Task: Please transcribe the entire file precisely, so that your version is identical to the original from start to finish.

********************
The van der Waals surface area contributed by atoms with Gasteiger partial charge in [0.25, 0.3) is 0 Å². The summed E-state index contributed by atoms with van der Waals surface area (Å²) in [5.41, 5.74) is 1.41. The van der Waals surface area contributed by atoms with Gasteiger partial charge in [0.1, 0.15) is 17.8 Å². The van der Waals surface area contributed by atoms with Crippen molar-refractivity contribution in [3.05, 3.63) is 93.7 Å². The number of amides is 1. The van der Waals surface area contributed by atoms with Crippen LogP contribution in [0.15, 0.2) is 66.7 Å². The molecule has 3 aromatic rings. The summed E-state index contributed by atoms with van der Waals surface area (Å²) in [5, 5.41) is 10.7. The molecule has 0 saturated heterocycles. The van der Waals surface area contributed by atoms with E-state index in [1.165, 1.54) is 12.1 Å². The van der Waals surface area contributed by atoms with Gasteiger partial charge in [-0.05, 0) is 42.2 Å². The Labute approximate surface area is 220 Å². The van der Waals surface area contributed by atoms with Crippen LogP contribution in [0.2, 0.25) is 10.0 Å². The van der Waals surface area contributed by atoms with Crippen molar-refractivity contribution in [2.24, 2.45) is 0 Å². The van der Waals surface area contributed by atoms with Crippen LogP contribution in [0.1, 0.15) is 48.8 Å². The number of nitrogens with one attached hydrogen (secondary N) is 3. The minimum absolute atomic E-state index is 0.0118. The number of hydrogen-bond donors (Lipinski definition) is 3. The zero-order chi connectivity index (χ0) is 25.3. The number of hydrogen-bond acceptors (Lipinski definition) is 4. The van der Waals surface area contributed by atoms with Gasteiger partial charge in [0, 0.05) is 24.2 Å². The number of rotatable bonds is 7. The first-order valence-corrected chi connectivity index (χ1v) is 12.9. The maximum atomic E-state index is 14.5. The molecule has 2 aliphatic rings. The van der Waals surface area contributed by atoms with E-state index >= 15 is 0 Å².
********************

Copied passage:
The van der Waals surface area contributed by atoms with Gasteiger partial charge in [0.25, 0.3) is 0 Å². The summed E-state index contributed by atoms with van der Waals surface area (Å²) in [5.41, 5.74) is 1.41. The van der Waals surface area contributed by atoms with Gasteiger partial charge in [0.1, 0.15) is 17.8 Å². The van der Waals surface area contributed by atoms with Crippen molar-refractivity contribution in [3.05, 3.63) is 93.7 Å². The number of amides is 1. The van der Waals surface area contributed by atoms with Crippen LogP contribution in [0.15, 0.2) is 66.7 Å². The molecule has 3 aromatic rings. The summed E-state index contributed by atoms with van der Waals surface area (Å²) in [5, 5.41) is 10.7. The molecule has 0 saturated heterocycles. The van der Waals surface area contributed by atoms with E-state index in [1.165, 1.54) is 12.1 Å². The van der Waals surface area contributed by atoms with Gasteiger partial charge in [-0.05, 0) is 42.2 Å². The Labute approximate surface area is 220 Å². The van der Waals surface area contributed by atoms with Crippen LogP contribution in [0.2, 0.25) is 10.0 Å². The van der Waals surface area contributed by atoms with Crippen molar-refractivity contribution in [2.24, 2.45) is 0 Å². The van der Waals surface area contributed by atoms with Crippen LogP contribution in [0.1, 0.15) is 48.8 Å². The number of nitrogens with one attached hydrogen (secondary N) is 3. The minimum absolute atomic E-state index is 0.0118. The number of hydrogen-bond donors (Lipinski definition) is 3. The zero-order chi connectivity index (χ0) is 25.3. The number of hydrogen-bond acceptors (Lipinski definition) is 4. The van der Waals surface area contributed by atoms with Gasteiger partial charge in [0, 0.05) is 24.2 Å². The number of rotatable bonds is 7. The first-order valence-corrected chi connectivity index (χ1v) is 12.9. The maximum atomic E-state index is 14.5. The molecule has 2 aliphatic rings. The van der Waals surface area contributed by atoms with E-state index >= 15 is 0 Å².